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blax
01-24-2003, 02:17 PM
I am using captain_video's IFOedit method to create DVD's and it works great, no problems. After IFOedit is done I drop all the files into nero and burn them. My problem is if I want to have more than one show on a DVD with a menu. I have nero vision and basically if you tell it to use VOB files it still wants to transcode them which screws them all up. I also have sonicdvd which dosen't accept vob files. Is there a program that will allow me to build a simple menu, telling it which vob files to include? Does IFOedit do this and I'm just not seeing how?


TIA
Blax

captain_video
01-24-2003, 05:41 PM
Thanks for the kudos but I can't take the credit for anything involving IFOEdit. In fact, I was an IFOEdit basher for quite a while. I only posted an alternative to using SpruceUp for burning DVDs when someone posted a question. If you want to include menus in your DVD project, use the SpruceUp method. SpruceUp is a basic but fairly complete authoring tool for creating DVDs.

1) Extract and split tystream using tytool.

2) Patch 1st header of m2v file to 720X480 using DVD Patcher.

3) Import m2v file into SpruceUp and let it "crash".

4) Repatch the header to 480X480.

5) Re-import m2v file into SpruceUp. Add backgrounds, buttons, and text to create a menu.

6) Select clip properties and add chapter stops.

7) Associate menu button with chapter stop created at beginning of movie or show.

8) Simulate playback and make necessary corrections.

9) Select Export and save project. Write project to a title set and burn with Nero when compilation completed.

This procedure has been posted probably dozens of times so you should be able to find a more detailed version. I may break down and put together a set of How Tos for burning DVDs using the various methods introduced in this forum. BTW, the programs required for the above procedure can be downloaded from links provided in the DirecTV Tivo Hacking forum, How Tos Only sticky thread on page 3.

n2gadgts
02-05-2003, 04:12 PM
I've been reading for the last 2 weeks or so and I've done a few DVD burns.

I've used a couple of different methods to do this. Using TyToolV5r2 to extract and split and then mplex to get a MPG. My authoring software SonicDVD takes the MPG and converts it but I am only able to get about an hours worth of video on 1 DVD using this method without any chapter points.

I'm going to try this method out but I've got 1 quick question and it may present itself once I get it up and going. But where does the m2a file from vsplit get introduced in the procedure you outlined above?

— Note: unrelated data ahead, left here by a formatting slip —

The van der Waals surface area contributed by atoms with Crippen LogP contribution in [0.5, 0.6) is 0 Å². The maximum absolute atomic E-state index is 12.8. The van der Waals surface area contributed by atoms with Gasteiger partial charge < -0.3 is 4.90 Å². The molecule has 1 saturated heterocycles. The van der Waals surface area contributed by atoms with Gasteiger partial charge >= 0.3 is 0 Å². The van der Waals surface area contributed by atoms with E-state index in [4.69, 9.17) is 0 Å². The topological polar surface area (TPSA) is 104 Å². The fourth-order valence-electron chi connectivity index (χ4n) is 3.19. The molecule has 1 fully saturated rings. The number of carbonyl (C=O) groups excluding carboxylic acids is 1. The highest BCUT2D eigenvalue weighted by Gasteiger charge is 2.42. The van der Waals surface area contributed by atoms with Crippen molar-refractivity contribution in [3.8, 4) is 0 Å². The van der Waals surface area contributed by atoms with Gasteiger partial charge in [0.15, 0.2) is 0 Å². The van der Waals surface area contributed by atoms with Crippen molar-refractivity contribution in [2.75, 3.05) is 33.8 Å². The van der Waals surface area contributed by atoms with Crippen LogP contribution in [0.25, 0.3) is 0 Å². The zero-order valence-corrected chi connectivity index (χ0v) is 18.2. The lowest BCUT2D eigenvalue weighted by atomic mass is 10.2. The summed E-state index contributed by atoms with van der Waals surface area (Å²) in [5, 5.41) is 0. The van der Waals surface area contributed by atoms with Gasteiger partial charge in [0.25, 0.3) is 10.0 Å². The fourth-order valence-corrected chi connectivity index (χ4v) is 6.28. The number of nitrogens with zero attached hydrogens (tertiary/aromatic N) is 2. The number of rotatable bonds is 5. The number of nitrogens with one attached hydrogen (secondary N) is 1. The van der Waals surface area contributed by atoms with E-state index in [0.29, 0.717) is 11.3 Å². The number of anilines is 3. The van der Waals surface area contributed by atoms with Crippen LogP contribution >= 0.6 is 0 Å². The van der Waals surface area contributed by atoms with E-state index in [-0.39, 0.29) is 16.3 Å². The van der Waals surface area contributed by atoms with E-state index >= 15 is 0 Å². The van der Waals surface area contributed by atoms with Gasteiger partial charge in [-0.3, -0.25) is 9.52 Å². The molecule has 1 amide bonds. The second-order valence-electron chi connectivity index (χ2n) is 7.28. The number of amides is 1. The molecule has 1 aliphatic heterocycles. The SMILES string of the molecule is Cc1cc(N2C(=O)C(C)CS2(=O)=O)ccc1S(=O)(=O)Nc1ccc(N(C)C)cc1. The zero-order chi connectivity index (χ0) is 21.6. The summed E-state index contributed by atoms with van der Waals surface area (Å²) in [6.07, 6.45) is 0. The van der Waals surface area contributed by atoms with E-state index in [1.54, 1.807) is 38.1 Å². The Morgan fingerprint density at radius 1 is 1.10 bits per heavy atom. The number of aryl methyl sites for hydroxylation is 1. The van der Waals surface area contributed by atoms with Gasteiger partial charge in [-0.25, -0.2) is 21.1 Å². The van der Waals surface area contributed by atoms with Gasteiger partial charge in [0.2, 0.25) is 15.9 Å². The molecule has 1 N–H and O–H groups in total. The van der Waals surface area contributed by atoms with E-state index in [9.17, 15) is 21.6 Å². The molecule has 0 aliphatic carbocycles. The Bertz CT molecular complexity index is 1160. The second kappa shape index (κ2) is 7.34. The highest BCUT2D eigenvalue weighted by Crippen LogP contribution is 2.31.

Thanks for all your work!

Hobby
02-05-2003, 05:27 PM
Originally posted by n2gadgts
I've been reading for the last 2 weeks or so and I've done a few DVD burns.

I've used a couple of different methods to do this. Using TyToolV5r2 to extract and split and then mplex to get a MPG. My authoring software SonicDVD takes the MPG and converts it but I am only able to get about an hours worth of video on 1 DVD using this method without any chapter points.

I'm going to try this method out but I've got 1 quick question and it may present itself once I get it up and going. But where does the m2a file from vsplit get introduced in the procedure you outlined above?

Thanks for all your work!

n2gadgts

SpruceUp knows which m2a file to associate with the m2v file. When the m2v file is imported it also brings the m2a file with it.

So in short - import the m2v and don't worry about the m2a. Also, if you're in doubt, simply go to the editing window of SpruceUp and play the imported m2v to verify that the correct m2a has been inported as well.

--Hobby--

captain_video
02-05-2003, 05:27 PM
The m2a file is introduced automatically right after the m2v file gets processed. I'm able to get a little over 3 hours of video on a 4.7GB DVD-R or -RW disc by not muxing the m2v and m2a files and importing them straight into SpruceUp. The only reason you would ever need to multiplex your m2a and m2v files is to perform an editing function. Otherwise you are going through an unnecessary process that may involve transcoding the file to a different resolution, possibly resulting in a larger file and/or loss of image quality. The moral to this story is if it ain't broke, don't fix it. IFOEdit is fine if you just want to dump a show to a DVD. SpruceUp just adds a few bells and whistles to the mix. DVD Maestro is a more refined package but most people won't need the extra features it provides since it is actually a professional DVD authoring tool.